And I’m totally thrilled about this. Survival rate is great- as is looking forward to a higher quality of life… My mind is completely wrapped around the process.
    I’m looking beyond this to a long and healthy life. Cancer has offered me a complete paradigm shift, it knocked me off my rails for a bit, but we’ve been through worse.

    Keeping a positive attitude helps. Owning the process and driving your own life through everything, helps. Ask questions, take notes and insist on knowing everything you need to get yourself through these times. And laugh. Laugh like your life depends upon it.

  7. Becky
    Imense gratitude for proactive people like you.
    I so agree with your tips.
    I was diagnosed with Leiomyosarcoma in April 2013, and have been on several treatments since Feb 2014. Currently I fly from Florida to Boston every 2 weeks, as I am a part of a trial at Dana-Farber (anti-PD1 antibody). This treatment has proven very effective for many hard to treat cancers, and we are very hopeful it works for sarcoma too. I have published a book, MY JOURNEY WITH THE PURPLE DRAGON. The reviews have been beyond my dreams, as people, both with cancers and most surprisingly, healthy ones, have found it inspiring. Profits to go cancer research. Best wishes and may health be with all of us.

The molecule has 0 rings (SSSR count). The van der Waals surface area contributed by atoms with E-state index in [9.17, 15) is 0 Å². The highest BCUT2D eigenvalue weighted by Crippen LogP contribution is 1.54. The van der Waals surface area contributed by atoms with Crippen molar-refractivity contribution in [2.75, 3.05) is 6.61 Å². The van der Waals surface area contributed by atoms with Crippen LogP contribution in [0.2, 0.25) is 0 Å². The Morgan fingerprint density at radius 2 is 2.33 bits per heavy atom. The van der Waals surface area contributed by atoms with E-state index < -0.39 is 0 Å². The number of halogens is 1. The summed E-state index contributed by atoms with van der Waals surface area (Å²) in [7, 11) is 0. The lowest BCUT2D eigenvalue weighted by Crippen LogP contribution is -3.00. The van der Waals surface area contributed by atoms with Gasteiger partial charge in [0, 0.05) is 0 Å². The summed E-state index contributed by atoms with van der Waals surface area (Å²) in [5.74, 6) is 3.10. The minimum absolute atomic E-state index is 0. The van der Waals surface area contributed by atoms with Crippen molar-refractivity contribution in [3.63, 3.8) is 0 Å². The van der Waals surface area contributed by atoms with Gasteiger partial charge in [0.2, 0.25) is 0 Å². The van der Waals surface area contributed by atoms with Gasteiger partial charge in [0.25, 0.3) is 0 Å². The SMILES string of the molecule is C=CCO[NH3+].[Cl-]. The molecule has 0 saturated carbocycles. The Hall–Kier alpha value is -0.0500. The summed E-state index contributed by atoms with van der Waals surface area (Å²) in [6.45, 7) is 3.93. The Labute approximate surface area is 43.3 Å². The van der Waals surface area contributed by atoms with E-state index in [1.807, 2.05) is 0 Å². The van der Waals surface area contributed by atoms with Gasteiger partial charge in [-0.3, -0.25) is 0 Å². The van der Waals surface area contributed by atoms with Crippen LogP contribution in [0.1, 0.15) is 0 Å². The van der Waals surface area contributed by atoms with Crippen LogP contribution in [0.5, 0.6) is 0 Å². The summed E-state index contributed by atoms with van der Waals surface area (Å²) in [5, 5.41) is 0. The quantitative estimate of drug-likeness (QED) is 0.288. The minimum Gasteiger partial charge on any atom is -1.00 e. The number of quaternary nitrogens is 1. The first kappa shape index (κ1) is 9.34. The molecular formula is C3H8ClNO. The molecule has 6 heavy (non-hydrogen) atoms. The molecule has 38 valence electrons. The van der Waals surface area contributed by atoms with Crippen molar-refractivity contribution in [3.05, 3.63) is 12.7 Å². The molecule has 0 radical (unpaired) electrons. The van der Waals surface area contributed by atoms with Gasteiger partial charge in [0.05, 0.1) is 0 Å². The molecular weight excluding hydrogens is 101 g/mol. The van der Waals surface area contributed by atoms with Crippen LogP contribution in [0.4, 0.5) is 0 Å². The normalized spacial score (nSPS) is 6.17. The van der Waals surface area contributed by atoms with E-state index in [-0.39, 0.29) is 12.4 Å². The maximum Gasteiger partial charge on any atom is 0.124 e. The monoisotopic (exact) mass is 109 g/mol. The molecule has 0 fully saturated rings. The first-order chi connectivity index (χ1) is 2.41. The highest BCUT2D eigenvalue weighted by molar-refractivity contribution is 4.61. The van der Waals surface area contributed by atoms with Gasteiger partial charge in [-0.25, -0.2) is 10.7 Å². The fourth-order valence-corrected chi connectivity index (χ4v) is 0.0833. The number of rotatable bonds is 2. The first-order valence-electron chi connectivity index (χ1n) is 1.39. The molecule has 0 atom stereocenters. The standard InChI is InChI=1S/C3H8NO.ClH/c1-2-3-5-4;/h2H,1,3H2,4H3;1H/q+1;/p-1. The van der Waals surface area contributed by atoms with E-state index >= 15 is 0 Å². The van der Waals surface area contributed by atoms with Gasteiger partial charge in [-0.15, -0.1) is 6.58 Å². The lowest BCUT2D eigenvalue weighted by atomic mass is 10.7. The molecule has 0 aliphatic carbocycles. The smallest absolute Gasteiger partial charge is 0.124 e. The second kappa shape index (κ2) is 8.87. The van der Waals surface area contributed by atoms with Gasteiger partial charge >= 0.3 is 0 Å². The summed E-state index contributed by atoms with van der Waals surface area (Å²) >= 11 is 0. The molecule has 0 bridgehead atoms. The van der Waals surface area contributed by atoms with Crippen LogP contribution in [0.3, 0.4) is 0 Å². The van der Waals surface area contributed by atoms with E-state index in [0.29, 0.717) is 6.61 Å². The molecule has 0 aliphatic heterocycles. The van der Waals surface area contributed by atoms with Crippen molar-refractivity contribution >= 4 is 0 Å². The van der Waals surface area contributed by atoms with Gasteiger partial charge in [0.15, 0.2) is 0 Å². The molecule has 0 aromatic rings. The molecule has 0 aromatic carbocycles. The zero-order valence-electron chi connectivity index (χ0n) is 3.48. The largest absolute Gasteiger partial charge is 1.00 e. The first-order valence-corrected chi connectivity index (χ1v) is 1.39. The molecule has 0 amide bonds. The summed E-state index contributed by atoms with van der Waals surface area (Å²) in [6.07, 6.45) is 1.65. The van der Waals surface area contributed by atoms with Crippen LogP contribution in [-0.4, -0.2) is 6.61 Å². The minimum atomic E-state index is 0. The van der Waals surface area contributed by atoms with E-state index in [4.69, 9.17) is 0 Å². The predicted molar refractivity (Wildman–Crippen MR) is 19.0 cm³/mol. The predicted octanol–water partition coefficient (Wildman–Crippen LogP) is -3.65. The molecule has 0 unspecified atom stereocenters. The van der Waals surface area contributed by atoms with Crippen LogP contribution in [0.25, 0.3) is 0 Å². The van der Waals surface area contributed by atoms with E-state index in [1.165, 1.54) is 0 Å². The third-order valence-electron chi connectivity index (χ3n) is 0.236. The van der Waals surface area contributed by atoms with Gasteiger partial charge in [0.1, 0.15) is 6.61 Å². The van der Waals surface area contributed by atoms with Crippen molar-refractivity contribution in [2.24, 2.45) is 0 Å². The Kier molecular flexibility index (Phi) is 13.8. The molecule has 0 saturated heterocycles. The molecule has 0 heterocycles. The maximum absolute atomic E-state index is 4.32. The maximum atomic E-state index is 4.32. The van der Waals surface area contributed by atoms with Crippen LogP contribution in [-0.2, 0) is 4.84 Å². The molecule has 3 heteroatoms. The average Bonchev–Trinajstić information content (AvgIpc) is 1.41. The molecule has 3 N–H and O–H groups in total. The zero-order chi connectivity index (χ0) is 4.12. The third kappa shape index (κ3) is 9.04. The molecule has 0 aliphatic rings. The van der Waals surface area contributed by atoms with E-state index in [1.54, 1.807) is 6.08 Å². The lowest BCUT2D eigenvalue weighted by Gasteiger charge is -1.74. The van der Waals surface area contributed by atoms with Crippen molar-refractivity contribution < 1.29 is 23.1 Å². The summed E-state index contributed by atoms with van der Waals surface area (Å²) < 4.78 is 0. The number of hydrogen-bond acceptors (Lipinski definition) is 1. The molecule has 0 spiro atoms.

8. Thanks for the amazing tips!! These are actually motivating. My friend is suffering from sarcoma cancer. It has been developed from some bone tissue. He got the first sign of sarcoma in arm and suddenly it got swollwen. He did not took it seriously and is now suffering from the same. He is under treatment and I am sure this tips will definitely motivate him. Thanks for sharing!! God bless

Comments are closed.